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Praises for

Forgetting to Remember



“Deb Kline has written an honest and heart-rending account of how childhood sexual abuse affected her life . . . That she can write such a book allows all of us to realize that it is possible to recover from horrible childhood trauma and, in the end, be able to truly heal.”

—Candida Maurer, PhD


“If you ever wanted evidence that artistry can heal, look no further than Deb Kline’s Forgetting to Remember . . . Riveting . . .Arresting . . . Sheer beauty . . . Lyricism. Kline has turned her story into art, enfolding herself in art’s healing powers, and taking readers along for the illuminating and transcendent ride.”

—Nancy Jones, PhD, Director Emeritus, Writing Resource Center, University of Iowa College of Law


“Forgetting to Remember, an engrossing and well-written book, will be valuable not only to those who have suffered childhood sexual abuse but also to anyone who wants to understand what true healing embodies.”

—Kathy Reardon, RN, MS, Spiritual Director, Co-founder of the PrairieFire program.


“Deb Kline’s engaging story describes the ups and downs and twists and turns she weathered to reassemble a life interrupted and shattered by sexual abuse and assault . . . For [survivors] beginning a similar journey Forgetting to Remember: A Healer’s Journey of Surviving and Thriving can serve as a beacon of hope.”

—J. Jeffrey Means, MDiv, PhD, Author of Trauma & Evil: Healing the Wounded Soul.


“Deb Kline tells her story of an innocent child betrayed by her family [. . . ] with clarity, conviction, and amazing empathy to the perpetrators and enablers of her remembered abuse . . . This is a tale that shows the indomitable resiliency of the human spirit.”

—Arthur H. Konar, PhD, Licensed Psychologist for 35 years.


“In a keen, perceptive voice, honed by years of reflection, Deb anticipates what we will want to know: How did she move from the traumatized child to the aware and inspirational adult she is today? . . . In telling her story, Deb lets us walk along alongside her and in doing so gives us wisdom to accompany those on similar journeys.”

—Diane Glass, author of The Heart Hungers for Wildness.


“Victims/survivors will feel fully understood, and therapists and others will gain new understandings through Deb’s playful and powerful prose that illuminates how forgetting works and recovery can happen . . . All readers will enjoy her friendly voice, stories of good relationships, musical creativity, and joy.”

—Suzanne Zilber, PhD, Psychologist specializing in trauma treatment for 30 years.

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NAMI Central Iowa: National Alliance on Mental Illness

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My Journey from Healer to Author


When selecting a touchstone word to guide my year in 2020, I did not know what the new year would bring. I chose the word “open” with an image I drew titled “be open” depicting a heart surrounding an open book. Who knew that by mid-March, “open” would lead to closing the doors of my Wellspring Wellness energy healing business indefinitely?

 “Open” preceded the closing of schools, churches, businesses, and shut down community life away from what we had always known. Six feet became the minimum open space between people. Masks covered our open mouths and nostrils. And, like it or not, we were forced to open ourselves up to new ways of being together, virtually, by opening our computers.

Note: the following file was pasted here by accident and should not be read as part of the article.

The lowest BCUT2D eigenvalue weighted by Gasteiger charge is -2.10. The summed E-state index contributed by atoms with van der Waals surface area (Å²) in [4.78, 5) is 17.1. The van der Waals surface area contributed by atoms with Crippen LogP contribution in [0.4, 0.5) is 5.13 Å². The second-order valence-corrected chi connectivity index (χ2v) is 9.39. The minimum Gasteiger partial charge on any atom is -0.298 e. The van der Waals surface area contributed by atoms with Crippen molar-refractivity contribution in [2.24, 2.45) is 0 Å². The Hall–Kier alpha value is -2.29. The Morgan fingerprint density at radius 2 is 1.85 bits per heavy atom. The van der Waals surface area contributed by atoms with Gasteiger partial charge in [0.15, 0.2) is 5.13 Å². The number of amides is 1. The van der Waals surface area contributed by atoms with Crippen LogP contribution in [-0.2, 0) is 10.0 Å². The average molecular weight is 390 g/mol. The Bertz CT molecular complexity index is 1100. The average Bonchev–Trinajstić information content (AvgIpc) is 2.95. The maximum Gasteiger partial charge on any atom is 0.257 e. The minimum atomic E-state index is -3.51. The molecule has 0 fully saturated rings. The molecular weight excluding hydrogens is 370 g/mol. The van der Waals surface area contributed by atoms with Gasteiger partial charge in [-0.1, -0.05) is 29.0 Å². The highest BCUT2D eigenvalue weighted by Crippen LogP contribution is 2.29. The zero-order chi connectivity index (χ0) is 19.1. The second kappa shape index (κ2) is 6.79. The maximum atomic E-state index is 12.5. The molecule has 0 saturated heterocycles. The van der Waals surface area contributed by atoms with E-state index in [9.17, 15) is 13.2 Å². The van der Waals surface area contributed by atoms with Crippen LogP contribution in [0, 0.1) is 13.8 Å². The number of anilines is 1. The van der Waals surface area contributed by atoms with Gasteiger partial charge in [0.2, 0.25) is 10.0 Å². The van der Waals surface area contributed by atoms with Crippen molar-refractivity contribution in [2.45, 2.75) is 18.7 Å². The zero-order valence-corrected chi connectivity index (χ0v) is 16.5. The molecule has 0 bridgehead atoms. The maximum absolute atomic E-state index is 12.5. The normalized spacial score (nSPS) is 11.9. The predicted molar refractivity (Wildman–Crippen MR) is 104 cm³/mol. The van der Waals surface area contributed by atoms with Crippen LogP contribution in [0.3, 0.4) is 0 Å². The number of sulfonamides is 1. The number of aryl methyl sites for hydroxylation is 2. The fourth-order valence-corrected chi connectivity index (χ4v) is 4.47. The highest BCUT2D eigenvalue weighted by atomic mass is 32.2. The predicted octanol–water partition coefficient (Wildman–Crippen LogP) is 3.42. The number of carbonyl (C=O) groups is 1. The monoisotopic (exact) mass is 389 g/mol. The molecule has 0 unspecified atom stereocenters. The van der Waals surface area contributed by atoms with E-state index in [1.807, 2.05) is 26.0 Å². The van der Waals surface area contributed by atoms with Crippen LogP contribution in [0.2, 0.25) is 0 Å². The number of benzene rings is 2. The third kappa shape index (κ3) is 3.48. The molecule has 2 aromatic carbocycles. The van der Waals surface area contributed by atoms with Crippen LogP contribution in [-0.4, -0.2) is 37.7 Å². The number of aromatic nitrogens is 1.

Like past years, my touchstone word got lost in the recesses of my brain by February, and so the irony of words reflected above were lost on me. A week before 2020 crashed us into confined chaos of March lockdowns, I began writing a book. With my husband now telecommuting from home, and my business reduced to Zooming with a few spiritual direction clients, what opened for me was time—time for writing.

I attempted previously over the years to write my healing story: the tragedy of childhood trauma, then confusion of repressing the traumatic events in my subconscious mind only to remember them decades later, the recovered memories rendering my adult life as chaotic as my childhood had been. Where does one begin to write such a story? From the end going backward? From the middle straddling the past and the future? From the beginning, and if so, which beginning—the remembered one or the forgotten one?

Wherever I started, my story unraveled midway through. The fictional version’s characters dominated the scenes, overshadowing the storyline. The autobiography tale’s attention to accuracy and detail perpetuated the boredom of a history textbook. The self-help approach, while helpful to me, might not translate into helping others, as the only thing I am an expert on is being me—and my personal expertise on me as myself is limited.

But something did open within me in the time and space of all else being closed. My story came flowing out of my fingertips onto the laptop keyboard in a way I had never thought to tell it before, a memoir style. In six weeks, I had a rough draft. Six more weeks brought a revision. By the end of 2020, my book was finished, registered with a Library of Congress Control Number, preparing for publishing in 2021.

The image of “be open” and the heart as an open book returned to me as my final draft neared completion. “Open” as a guiding word for my year now had new meaning. In 2020, I opened my heart and told my story. I opened myself to deeper healing by reopening the experience of my former selves, retracing their steps, and preparing to share their healing with others.

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